6. Engage and build relationships with diverse partners

Much support, encouragement and learning can be found within the organisations and networks associated with different demographic groups. These will differ depending on the sector you work in, but will include LGBT networks, BAME recruitment companies, disability campaign groups, etc. Follow them on social media, engage with their content, ask for advice, and maybe even explore ways of working together. For example, Macmillan Cancer Support is working with the LGBT Foundation to better address the needs of LGBT people living with cancer.

7. Work closely with your marketing team

How diverse are your marketing campaigns? There is often a massive lack of representation of people from BAME communities and under-represented groups. This visual bias on the internet and in advertising has led people such as Selma Nicholls to co-found the #sowhiteproject, which is an attempt normalise diverse imagery through real photography. Make sure you’re not part of the problem.

8. Pitch to a diverse media

When was the last time you pitched a story to The Voice, DIVA, or Saga? There are publications and websites out there aimed at serving the communities you might want to include more, so make sure these publications feature in your media strategy, alongside mainstream titles.

9. Understand your internal culture

Ticking boxes is one thing. Having a culture where people feel included is another. Do your staff and other stakeholders feel valued and supported? Do under-represented groups feel doors are open or closed to them? Are there senior leaders who could act as role models, champions and sponsors?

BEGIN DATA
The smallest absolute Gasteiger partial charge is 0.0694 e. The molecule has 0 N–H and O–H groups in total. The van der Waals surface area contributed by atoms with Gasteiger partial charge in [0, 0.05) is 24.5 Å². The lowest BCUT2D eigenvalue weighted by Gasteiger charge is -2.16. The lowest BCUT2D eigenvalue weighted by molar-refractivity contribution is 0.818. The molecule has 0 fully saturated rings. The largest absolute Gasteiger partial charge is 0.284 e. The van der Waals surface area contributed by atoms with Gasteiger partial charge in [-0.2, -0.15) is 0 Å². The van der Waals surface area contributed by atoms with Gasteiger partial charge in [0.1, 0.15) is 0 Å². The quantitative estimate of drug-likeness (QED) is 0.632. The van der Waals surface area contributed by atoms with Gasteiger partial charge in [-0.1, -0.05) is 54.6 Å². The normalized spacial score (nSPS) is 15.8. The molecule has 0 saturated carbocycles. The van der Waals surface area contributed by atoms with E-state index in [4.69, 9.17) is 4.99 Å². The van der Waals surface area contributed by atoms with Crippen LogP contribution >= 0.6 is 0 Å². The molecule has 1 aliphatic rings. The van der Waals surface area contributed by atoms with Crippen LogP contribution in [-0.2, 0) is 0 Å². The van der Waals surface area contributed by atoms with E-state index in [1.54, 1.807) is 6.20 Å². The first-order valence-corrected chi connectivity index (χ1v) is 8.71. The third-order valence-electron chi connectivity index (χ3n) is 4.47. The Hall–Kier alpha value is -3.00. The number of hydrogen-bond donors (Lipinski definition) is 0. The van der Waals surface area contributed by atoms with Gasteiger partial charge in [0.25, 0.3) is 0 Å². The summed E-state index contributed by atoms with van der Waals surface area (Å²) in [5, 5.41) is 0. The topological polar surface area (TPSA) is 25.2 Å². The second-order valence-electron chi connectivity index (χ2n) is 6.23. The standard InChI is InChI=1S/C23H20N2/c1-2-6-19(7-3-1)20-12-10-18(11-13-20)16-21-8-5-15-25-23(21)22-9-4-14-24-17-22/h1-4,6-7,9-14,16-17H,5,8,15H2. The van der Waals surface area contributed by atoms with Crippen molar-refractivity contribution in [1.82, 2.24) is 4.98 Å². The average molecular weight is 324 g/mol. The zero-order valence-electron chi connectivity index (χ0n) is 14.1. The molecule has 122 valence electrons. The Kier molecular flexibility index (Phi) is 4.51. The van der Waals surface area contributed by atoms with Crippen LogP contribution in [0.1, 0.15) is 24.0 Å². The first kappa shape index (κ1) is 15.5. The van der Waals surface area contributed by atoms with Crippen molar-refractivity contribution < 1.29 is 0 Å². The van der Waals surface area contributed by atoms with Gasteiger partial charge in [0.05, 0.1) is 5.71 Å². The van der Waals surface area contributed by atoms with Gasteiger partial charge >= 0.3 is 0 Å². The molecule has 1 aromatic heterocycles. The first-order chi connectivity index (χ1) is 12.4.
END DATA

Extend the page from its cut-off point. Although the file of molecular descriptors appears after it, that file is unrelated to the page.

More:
Your internal comms team can play an important part in helping understand the answers to these questions and more, all of which will provide valuable insight into just how inclusive your organisation is. The charity Touchstone is an example of an organisation leading the way. In 2016, it was awarded a number one position in the Inclusive Top 50 UK Employers list.

10. Build it into your strategy

Make ED&I part of your comms strategy by thinking about how to reach a diverse audience and by including relevant targets, linked to all the issues listed above. Make sure the plan is reviewed annually, perhaps staff appraisals could include a related KPI, and importantly, that you have buy-in from senior leadership. Progress can often be hindered by factors such as unconscious bias, which can impact on decision-making, or simple issues such as events being held at times that don’t work for the people you want to attend. Take the time to view all your comms through the eyes of your stakeholders and amend accordingly.

Becky Slack is the editorial director of LEAD and managing director of Slack Communications, which helps charities, social enterprises and mission-led entrepreneurs get noticed. This article is an adaptation of one that originally appeared on Charity Comms, the membership network for communications professionals working in UK charities